Published by McClelland & Stewart on September 6th 2016
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“Unlike music, excessive reading has been shown to be dangerous for the female mind.”
The Ballroom often feels lush in nature but is quite simple really. It’s a tale of falling in love and of obsession centered during the time when an individual can be institutionalized against his/her will for almost any reason. Break a window = crazy. Grieving the loss of your child = crazy. You get the picture.
While reading this book, I was reminded of another great book about a woman being institutionalized against her will. The title is “What she left behind”. It’s another great book which I encourage those reading this review to check out!
In this book, Ella, a young woman who has had to work hard her entire life, breaks a window in the factory she works in. Even though she promises to somehow pay for the window, she is institutionalized. She is mad you see; no normal woman would ever break a window! There is also Clem who has a love of reading and often refuses to eat. She is hospitalized by her family and has been released and re-admitted again. There is John, a man grieving the death of his daughter, institutionalize for melancholy and Dr. Fuller, a doctor and musician who has weekly dances for the “good” patients where they must dance with each other whether they want to or not.
“There is always some madness in love. But there is also always some reason in madness.”
― Friedrich Nietzsche
An asylum on the edge of the Yorkshire Moors is hardly the place one would expect to find romance. The men and women are kept apart. The men get to work outdoors while the women remain pale from working indoors. But through the weekly dances, love blooms and madness grows. Hope springs forth in the most unlikely of places. This story of love and obsession is told through three character’s POV – Ella, John and Dr. Fuller’s.
The writing is beautiful, hopeful and heart breaking all at the same time. There is injustice here: being institutionalized, having your freedom revoked and your life turned upside is upsetting to say the least. With little hope of release, how does one pass the time, cope, and live a life?
Dr. Fuller is an interesting character who at first, I liked and admired for his use of music to uplift spirits and give people the chance at socialization. Soon, his character begins to change -his feelings on reading BOO! HISS! and his own downward spiral show a man with secrets and troubles of his own.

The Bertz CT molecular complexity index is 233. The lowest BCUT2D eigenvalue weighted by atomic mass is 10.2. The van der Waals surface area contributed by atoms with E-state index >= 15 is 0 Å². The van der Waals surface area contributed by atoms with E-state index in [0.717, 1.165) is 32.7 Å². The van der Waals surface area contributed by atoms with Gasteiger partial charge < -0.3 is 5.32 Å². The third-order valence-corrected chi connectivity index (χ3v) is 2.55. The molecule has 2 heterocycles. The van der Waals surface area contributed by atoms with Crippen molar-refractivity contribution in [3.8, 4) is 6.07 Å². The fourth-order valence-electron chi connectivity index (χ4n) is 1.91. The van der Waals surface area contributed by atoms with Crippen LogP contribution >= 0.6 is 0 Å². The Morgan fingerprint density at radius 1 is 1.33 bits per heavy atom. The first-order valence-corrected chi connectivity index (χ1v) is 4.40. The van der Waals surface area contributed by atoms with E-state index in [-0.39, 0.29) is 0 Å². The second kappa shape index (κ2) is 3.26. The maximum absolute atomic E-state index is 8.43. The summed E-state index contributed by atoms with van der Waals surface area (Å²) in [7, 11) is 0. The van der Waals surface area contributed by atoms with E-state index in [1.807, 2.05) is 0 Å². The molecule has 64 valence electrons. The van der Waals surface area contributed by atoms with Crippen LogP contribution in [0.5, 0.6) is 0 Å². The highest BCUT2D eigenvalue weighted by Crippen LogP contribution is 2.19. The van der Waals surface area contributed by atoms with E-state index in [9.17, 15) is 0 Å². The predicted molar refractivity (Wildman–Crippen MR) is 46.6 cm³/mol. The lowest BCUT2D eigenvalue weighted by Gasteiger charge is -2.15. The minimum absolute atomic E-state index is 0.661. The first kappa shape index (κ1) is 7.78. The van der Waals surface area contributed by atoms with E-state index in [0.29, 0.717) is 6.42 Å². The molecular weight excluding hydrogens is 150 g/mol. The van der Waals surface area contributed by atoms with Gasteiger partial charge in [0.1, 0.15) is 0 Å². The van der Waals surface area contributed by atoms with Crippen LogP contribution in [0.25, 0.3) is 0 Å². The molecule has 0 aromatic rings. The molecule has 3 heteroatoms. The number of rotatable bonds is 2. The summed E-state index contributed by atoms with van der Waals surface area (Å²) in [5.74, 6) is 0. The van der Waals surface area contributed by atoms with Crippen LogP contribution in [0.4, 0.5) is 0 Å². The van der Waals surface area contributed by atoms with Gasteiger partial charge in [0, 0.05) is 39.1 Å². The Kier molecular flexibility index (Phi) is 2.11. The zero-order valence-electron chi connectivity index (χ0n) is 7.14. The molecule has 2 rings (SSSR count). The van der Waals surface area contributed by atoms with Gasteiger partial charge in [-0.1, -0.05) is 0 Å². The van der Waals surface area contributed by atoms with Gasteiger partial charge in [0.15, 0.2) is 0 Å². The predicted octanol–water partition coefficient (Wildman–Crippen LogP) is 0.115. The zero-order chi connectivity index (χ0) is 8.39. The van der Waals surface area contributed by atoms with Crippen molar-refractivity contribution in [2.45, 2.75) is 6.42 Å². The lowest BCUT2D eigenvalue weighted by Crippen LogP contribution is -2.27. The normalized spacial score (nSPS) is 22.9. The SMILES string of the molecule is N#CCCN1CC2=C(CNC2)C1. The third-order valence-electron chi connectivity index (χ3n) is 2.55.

Dr. Fuller is not the only one to change during this book. Ella and John both change as well. As they experience hope, wistful feelings, romance and acceptance, their lives grow but can they ever be together in a place built to keep them apart?
It is sad to say that the treatment of patients in the asylum is realistic for how people in institutions were treated back then. When anyone could deem you insane if you did not do as they said. Women fared much worse than men. Reasons for admission taken from the “Trans-Allegheny Lunatic Asylum in West Virginia from 1864 to 1889 included laziness, egotism, disappointed love, female disease, mental excitement, cold, snuff, greediness, imaginary female trouble, “gathering in the head,” exposure and quackery, jealousy, religion, asthma, masturbation, and bad habits. Spouses used lunacy laws to rid themselves of their partners and in abducting their children.” That is only to name a few. I am sure the laws and criteria were similar in other countries as well.
I found this book to be sad, hopeful, heart breaking and thought provoking. The writing is eloquent, and each point of view flowed beautifully into the next. It’s a cruel word, these characters lived in. The Author’s note at the end describes her reasons for writing the book which I also enjoyed reading.
This is not always an easy read but a rewarding one with an emotion evoking epilogue!